My Review of An Incredible Talent for Existing


I was especially intrigued by this memoir because 1) I'm a writer and writing--or not writing--is a theme of this book and 2) I also came of age during the mid 1960's, the time when most of the events occur. 

I found Pamela Jane's account absolutely fascinating, where I started and finished it in an entire sitting, due entirely to the magical way she weaves her story. It begins with her childhood, where the main character "Pamie" creates ongoing stories in her head. This charming little girl evolves into a not so charming teen and college student but well...it was the times, wasn't it? 

The narrative following Pamie into her nontraditional marriage and beyond is compelling. I found myself thinking more than once, "How is she ever going to get out of this fix?"  And of course I had to keep reading to see what came next, where Pamie's choices would land her this time. From Connecticut to Michigan to Portland to New York to San Francisco and back to New York, following Pamie's life and loves is like a high speed trip across the U.S. during these volatile, changing decades of her young life.

And never leaving her side are the hopes of one day being a "real writer." One statement early in the book struck me as descriptive of a writer's life. These feelings came when she was a child, when the writing dream was just beginning: "Voices of the past sighed by me in the wind and whispered in the waiting fullness of the shadows." Voices that haunted her for years until she was able to give them words on paper.

With imagery that carries me to another time and place, descriptions that make the settings come alive to the senses, darkness laced with humor, this is a book not to miss. If you enjoy memoirs, if you are a writer yourself, if you want to get immersed into the era of the 1960's, then get this book!

About the Author:  Pamela Jane has published over twenty-five children’s books with Houghton Mifflin, Atheneum, Simon & Schuster, Penguin-Putnam, and Harper.  Her books include Noelle of the Nutcracker illustrated by Jan Brett, Little Goblins Ten illustrated by NY Times best-selling illustrator, Jane Manning, and Little Elfie One (Harper 2015). Pride and Prejudice and Kitties: A Cat-Lover’s Romp Through Jane Austen’s Classic (Skyhorse) was featured in The Wall Street Journal, BBC America, The Huffington Post, The New York Times Sunday Book Review and The Daily Dot, and has just come out in paper. Pamela Jane has published short stories and essays with The Philadelphia Inquirer, The Antigonish Review, Literary Mama. Pamela Jane is a writer and editor for womensmemoirs.com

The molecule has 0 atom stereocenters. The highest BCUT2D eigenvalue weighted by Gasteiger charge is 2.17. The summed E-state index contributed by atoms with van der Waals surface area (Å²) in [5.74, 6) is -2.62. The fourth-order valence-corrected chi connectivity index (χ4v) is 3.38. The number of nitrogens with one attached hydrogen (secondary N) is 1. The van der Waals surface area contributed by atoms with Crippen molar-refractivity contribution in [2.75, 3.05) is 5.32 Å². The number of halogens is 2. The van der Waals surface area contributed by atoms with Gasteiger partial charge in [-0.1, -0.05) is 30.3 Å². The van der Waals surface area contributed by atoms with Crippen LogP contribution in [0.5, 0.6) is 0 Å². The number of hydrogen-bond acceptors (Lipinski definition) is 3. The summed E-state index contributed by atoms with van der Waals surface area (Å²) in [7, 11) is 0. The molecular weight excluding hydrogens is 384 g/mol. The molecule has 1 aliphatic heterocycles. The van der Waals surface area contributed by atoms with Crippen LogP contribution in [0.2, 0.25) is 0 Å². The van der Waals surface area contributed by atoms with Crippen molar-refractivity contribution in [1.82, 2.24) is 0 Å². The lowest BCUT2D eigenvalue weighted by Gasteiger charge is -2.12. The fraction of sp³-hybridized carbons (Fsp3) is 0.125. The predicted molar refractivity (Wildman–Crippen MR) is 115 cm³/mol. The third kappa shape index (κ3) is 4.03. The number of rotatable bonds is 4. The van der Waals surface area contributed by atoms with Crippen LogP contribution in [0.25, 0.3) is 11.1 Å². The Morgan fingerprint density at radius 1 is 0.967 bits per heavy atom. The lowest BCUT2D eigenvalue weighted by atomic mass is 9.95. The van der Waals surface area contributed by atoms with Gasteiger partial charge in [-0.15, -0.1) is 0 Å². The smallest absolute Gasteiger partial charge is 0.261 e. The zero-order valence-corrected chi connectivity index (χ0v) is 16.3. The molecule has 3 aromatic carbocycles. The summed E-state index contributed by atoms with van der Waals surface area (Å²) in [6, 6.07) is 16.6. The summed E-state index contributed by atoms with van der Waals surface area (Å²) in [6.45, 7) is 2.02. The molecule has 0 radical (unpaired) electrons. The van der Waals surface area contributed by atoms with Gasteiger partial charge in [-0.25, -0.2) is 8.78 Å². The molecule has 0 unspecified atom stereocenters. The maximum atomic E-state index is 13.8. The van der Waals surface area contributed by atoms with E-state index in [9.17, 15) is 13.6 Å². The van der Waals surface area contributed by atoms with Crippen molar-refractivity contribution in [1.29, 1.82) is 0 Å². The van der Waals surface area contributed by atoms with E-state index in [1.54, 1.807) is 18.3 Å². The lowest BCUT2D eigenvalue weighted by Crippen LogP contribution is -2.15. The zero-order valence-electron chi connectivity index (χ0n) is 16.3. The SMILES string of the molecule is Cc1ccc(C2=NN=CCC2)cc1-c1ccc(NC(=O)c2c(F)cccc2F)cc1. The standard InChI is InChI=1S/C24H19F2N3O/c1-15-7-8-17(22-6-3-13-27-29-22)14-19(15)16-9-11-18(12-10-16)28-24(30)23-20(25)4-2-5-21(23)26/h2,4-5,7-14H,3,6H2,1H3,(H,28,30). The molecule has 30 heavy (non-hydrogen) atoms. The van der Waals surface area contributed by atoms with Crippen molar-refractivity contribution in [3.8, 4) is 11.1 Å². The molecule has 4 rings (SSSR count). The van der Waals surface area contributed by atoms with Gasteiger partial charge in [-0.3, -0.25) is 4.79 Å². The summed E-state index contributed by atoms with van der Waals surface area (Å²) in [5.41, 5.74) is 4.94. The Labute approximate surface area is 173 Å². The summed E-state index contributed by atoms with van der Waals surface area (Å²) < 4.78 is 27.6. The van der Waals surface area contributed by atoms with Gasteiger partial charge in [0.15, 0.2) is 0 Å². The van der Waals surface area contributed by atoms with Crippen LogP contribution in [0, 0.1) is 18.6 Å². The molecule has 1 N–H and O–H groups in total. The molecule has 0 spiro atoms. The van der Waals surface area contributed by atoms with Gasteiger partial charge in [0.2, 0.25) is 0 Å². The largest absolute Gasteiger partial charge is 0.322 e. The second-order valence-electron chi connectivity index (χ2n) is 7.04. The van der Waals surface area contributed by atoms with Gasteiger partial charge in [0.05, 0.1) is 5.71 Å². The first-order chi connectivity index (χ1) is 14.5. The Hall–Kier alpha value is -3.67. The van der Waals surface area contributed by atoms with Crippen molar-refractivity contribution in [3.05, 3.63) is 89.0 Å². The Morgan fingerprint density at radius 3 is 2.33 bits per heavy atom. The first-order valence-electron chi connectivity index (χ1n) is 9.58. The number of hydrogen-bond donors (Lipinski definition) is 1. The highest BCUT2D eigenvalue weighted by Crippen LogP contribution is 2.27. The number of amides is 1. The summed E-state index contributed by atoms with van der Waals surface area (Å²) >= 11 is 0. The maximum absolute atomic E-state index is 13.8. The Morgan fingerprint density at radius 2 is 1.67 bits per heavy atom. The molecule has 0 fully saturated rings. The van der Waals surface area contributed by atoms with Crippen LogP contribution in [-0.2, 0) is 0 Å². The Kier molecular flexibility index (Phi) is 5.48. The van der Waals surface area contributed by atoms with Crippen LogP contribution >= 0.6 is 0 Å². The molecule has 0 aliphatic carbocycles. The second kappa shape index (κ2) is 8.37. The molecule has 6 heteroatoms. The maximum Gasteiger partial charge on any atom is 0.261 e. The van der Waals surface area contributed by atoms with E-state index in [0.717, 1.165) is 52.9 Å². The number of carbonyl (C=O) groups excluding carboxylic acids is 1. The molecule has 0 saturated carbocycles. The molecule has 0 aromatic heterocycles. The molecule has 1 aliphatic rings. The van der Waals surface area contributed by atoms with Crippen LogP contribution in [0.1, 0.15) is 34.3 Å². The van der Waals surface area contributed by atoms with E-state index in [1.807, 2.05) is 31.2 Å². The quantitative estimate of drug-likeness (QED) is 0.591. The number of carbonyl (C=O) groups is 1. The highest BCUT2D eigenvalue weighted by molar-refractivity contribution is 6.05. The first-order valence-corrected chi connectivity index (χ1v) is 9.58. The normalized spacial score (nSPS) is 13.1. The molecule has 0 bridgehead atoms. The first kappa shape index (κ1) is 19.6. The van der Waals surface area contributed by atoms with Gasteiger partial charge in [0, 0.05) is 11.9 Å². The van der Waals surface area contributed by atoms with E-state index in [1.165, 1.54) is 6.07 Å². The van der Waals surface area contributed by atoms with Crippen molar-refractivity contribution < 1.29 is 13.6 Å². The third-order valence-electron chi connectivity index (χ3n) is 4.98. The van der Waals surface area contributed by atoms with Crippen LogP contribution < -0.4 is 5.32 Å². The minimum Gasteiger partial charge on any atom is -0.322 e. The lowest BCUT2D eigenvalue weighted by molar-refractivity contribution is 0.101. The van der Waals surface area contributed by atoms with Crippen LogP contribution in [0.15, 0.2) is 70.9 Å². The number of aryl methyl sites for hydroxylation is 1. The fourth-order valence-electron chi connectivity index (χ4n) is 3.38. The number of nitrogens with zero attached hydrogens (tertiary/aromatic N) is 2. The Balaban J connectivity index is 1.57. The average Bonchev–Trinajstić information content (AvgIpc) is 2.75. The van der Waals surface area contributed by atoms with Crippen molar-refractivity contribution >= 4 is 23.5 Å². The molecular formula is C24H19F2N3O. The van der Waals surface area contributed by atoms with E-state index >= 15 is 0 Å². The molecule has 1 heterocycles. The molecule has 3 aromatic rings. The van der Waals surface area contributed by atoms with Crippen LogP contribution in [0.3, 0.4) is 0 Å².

Below are three clips of her work:

Literary Mama:


Womensmemoirs:




Find Pamela Jane Online:
 http://www.pamelajane.com (children’s books)


Twitter:  @memoircoaching, @austencats

Book Trailer for “An Incredible Talent for Existing”: https://www.youtube.com/watch?v=PA1znyLsaGY


Monday, March 21, 2016

Such a Big Deal

I've been collecting writing books since I was in college. A couple of them I still have and read for inspiration. Most of the writing books I thumb through, read once or twice, then discard as no longer helpful.

I like reading what other people have to say about writing, such as techniques, how to get inspiration, things they are working on. Now instead of having to buy a book with this kind of information, I can get it for free from blogs. So many writer blogs.

Do you remember back when starting a blog was a big deal?

Do you remember back when getting a publisher was a big deal?

Do you remember back when telling people you're a writer became a big deal?

Do you remember when telling people you had a book on Amazon was a big deal?

Do you remember when it was a big deal to sign with an agent?

Now, blogging is one of the oldest forms of social media. Tens of thousands have long been abandoned.

So you're a writer? Isn't everyone?

You've got a book on Amazon? Doesn't everyone?

You have an agent, good for you! Good luck selling the book, hope you're not in any hurry.